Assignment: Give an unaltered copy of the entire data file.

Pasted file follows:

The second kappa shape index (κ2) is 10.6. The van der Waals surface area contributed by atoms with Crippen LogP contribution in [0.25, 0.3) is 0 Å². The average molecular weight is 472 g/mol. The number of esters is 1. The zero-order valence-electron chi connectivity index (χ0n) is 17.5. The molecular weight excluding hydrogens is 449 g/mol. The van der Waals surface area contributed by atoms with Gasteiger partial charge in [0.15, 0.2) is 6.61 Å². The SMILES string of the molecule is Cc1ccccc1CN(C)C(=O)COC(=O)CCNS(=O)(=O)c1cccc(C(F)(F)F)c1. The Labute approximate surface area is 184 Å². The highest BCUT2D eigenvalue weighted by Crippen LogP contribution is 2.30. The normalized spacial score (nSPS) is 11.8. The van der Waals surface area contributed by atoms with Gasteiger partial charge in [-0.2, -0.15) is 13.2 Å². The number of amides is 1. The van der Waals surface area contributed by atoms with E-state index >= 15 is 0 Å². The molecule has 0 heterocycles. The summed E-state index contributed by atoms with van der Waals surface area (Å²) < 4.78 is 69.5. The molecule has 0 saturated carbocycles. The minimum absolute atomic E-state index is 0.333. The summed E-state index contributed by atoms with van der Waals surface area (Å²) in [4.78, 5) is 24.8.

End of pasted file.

The second kappa shape index (κ2) is 10.6. The van der Waals surface area contributed by atoms with Crippen LogP contribution in [0.25, 0.3) is 0 Å². The average molecular weight is 472 g/mol. The number of esters is 1. The zero-order valence-electron chi connectivity index (χ0n) is 17.5. The molecular weight excluding hydrogens is 449 g/mol. The van der Waals surface area contributed by atoms with Gasteiger partial charge in [0.15, 0.2) is 6.61 Å². The SMILES string of the molecule is Cc1ccccc1CN(C)C(=O)COC(=O)CCNS(=O)(=O)c1cccc(C(F)(F)F)c1. The Labute approximate surface area is 184 Å². The highest BCUT2D eigenvalue weighted by Crippen LogP contribution is 2.30. The normalized spacial score (nSPS) is 11.8. The van der Waals surface area contributed by atoms with Gasteiger partial charge in [-0.2, -0.15) is 13.2 Å². The number of amides is 1. The van der Waals surface area contributed by atoms with E-state index >= 15 is 0 Å². The molecule has 0 heterocycles. The summed E-state index contributed by atoms with van der Waals surface area (Å²) < 4.78 is 69.5. The molecule has 0 saturated carbocycles. The minimum absolute atomic E-state index is 0.333. The summed E-state index contributed by atoms with van der Waals surface area (Å²) in [4.78, 5) is 24.8.